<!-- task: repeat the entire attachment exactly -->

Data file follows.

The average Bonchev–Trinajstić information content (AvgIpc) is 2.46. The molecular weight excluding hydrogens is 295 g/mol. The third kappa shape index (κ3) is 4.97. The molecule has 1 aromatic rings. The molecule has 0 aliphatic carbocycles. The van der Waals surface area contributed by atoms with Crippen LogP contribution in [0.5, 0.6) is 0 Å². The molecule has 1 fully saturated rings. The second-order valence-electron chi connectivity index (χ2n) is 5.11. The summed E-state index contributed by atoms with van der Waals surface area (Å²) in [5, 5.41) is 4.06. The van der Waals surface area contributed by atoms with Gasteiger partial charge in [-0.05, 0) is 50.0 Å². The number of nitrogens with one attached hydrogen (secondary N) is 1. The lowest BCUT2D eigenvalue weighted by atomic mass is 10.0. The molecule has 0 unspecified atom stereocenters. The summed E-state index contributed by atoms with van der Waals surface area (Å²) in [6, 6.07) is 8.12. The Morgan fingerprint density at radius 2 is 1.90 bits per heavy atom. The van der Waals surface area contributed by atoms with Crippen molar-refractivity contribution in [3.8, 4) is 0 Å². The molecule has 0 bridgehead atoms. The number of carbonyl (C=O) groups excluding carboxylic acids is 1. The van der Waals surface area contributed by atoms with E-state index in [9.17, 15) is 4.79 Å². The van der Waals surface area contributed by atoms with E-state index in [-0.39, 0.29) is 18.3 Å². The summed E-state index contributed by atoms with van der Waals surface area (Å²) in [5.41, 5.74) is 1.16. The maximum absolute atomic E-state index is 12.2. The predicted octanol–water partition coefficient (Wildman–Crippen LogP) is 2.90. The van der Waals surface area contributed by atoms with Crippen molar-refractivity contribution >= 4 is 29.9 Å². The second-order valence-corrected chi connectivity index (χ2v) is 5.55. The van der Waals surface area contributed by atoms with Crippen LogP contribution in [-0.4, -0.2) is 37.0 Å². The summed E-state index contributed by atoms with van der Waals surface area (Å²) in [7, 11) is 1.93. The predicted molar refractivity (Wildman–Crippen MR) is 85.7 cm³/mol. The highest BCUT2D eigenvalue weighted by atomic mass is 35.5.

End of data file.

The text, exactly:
The average Bonchev–Trinajstić information content (AvgIpc) is 2.46. The molecular weight excluding hydrogens is 295 g/mol. The third kappa shape index (κ3) is 4.97. The molecule has 1 aromatic rings. The molecule has 0 aliphatic carbocycles. The van der Waals surface area contributed by atoms with Crippen LogP contribution in [0.5, 0.6) is 0 Å². The molecule has 1 fully saturated rings. The second-order valence-electron chi connectivity index (χ2n) is 5.11. The summed E-state index contributed by atoms with van der Waals surface area (Å²) in [5, 5.41) is 4.06. The van der Waals surface area contributed by atoms with Gasteiger partial charge in [-0.05, 0) is 50.0 Å². The number of nitrogens with one attached hydrogen (secondary N) is 1. The lowest BCUT2D eigenvalue weighted by atomic mass is 10.0. The molecule has 0 unspecified atom stereocenters. The summed E-state index contributed by atoms with van der Waals surface area (Å²) in [6, 6.07) is 8.12. The Morgan fingerprint density at radius 2 is 1.90 bits per heavy atom. The van der Waals surface area contributed by atoms with Crippen molar-refractivity contribution in [3.8, 4) is 0 Å². The molecule has 0 bridgehead atoms. The number of carbonyl (C=O) groups excluding carboxylic acids is 1. The van der Waals surface area contributed by atoms with E-state index in [9.17, 15) is 4.79 Å². The van der Waals surface area contributed by atoms with E-state index in [-0.39, 0.29) is 18.3 Å². The summed E-state index contributed by atoms with van der Waals surface area (Å²) in [5.41, 5.74) is 1.16. The maximum absolute atomic E-state index is 12.2. The predicted octanol–water partition coefficient (Wildman–Crippen LogP) is 2.90. The van der Waals surface area contributed by atoms with Crippen molar-refractivity contribution >= 4 is 29.9 Å². The second-order valence-corrected chi connectivity index (χ2v) is 5.55. The van der Waals surface area contributed by atoms with Crippen LogP contribution in [-0.4, -0.2) is 37.0 Å². The summed E-state index contributed by atoms with van der Waals surface area (Å²) in [7, 11) is 1.93. The predicted molar refractivity (Wildman–Crippen MR) is 85.7 cm³/mol. The highest BCUT2D eigenvalue weighted by atomic mass is 35.5.